due to differences in mind set between people
attracted to different educational paths but in
how people of different disciplines are taught.

During the education we were encouraged to
argue around why we made certain calls during
the course of a project rather than if a decision
was the correct one or not. This leads back to
the fact that there are no “correct” answers
when it comes to designing a product, service,
experience, brand etc, only answers that are
more or less relevant. During my education
spontaneous collaborative critiques didn’t
only help to elevate the level of all students
involved but also gave us solid trying in arguing
for our own cause. This discussion based
learning-through-others approach gives the
designer a clear separation from his or her
creations. I have later discerned in people of
other professions a tendency to identify more
on a personal level with an idea or concept.
I would argue that this behaviour stems from
an educational environment based more on
following established theory and process,
where there is one preferred answer to a
specific task, rather than helping one develop
ones own process.
This is also reflected in this report since the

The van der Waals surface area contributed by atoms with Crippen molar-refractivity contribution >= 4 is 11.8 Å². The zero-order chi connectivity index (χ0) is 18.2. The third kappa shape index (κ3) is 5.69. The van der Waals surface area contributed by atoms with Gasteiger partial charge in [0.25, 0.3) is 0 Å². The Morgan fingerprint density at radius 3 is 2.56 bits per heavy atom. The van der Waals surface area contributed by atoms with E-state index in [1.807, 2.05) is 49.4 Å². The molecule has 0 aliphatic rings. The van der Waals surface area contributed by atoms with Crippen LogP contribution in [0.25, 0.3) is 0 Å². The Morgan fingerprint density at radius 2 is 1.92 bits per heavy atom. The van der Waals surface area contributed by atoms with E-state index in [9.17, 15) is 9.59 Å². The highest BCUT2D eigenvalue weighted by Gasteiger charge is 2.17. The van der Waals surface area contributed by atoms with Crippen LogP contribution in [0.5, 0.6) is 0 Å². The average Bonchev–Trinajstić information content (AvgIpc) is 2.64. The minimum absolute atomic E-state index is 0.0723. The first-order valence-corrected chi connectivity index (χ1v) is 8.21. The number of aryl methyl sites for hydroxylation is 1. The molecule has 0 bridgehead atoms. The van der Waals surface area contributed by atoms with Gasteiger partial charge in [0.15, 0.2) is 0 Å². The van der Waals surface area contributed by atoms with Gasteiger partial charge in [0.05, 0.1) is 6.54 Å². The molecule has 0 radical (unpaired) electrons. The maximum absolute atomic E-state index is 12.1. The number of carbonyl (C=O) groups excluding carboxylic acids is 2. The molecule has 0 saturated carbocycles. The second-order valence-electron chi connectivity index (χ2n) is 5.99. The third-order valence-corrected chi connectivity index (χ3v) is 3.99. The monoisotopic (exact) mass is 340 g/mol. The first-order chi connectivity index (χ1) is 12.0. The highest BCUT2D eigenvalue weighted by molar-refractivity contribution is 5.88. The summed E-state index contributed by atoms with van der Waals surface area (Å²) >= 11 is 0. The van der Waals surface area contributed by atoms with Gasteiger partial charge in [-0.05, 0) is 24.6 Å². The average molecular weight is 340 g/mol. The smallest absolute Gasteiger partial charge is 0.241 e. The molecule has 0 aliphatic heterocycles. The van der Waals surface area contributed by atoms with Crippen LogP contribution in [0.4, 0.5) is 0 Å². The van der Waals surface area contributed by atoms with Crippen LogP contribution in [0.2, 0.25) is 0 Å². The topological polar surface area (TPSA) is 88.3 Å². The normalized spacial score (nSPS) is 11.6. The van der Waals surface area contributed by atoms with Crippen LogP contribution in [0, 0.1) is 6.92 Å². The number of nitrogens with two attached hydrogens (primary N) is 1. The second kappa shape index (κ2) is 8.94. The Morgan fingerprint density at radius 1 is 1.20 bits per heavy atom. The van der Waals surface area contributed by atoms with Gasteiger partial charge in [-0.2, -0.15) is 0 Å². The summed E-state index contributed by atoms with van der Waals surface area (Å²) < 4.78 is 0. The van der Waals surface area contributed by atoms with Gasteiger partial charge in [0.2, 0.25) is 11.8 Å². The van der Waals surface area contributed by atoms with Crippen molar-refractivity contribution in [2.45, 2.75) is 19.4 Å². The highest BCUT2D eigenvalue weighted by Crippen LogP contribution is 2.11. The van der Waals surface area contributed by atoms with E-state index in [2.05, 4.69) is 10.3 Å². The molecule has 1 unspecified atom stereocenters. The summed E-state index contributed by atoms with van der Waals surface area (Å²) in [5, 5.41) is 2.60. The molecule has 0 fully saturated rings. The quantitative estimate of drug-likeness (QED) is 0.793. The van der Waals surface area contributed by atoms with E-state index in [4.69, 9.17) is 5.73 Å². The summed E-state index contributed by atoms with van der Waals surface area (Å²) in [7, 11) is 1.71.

report is the documentation of my final project
and not the project itself and thus it is more
focused on describing my way of conducting
this particular project rather than showing my
ability to work according to a set format and it
could definitely not show something that I, at
the time, didn’t even know I knew. (Less)
Please use this url to cite or link to this publication:
author
Nordenskjöld, Carl
supervisor
organization
course
IDEM01 20151
year
type
H2 - Master's Degree (Two Years)
subject
publication/series
Diploma work
report number
LUT - DVIDE/EX--12/50189-SE
ISSN
ISRN
language
English
id
7450530
date added to LUP
2015-06-25 15:23:00
date last changed
2015-06-25 15:23:00
@misc{7450530,
  abstract     = {Why have I decided to put the final touches
on this document now, almost six years after
I left the Lund University School of Industrial
Design? In retrospect, with six years of
experience as an industrial designer, the
focus for my master’s thesis would have been
something entirely different, but this document
is an interesting snapshot of my thoughts at
the half way point between when the doors of
the world of industrial design were opened for
me and today.

I feel that I owe the School of Industrial Design
to wrap up my degree since, even if I am a
practicing designer who was educated in
Lund, the educational system still views me
as a drop out and base future funding for
the programme on the number of graduates
versus the number of students enrolled.

When I was in design school all I wanted to
do was to design for real life conditions, and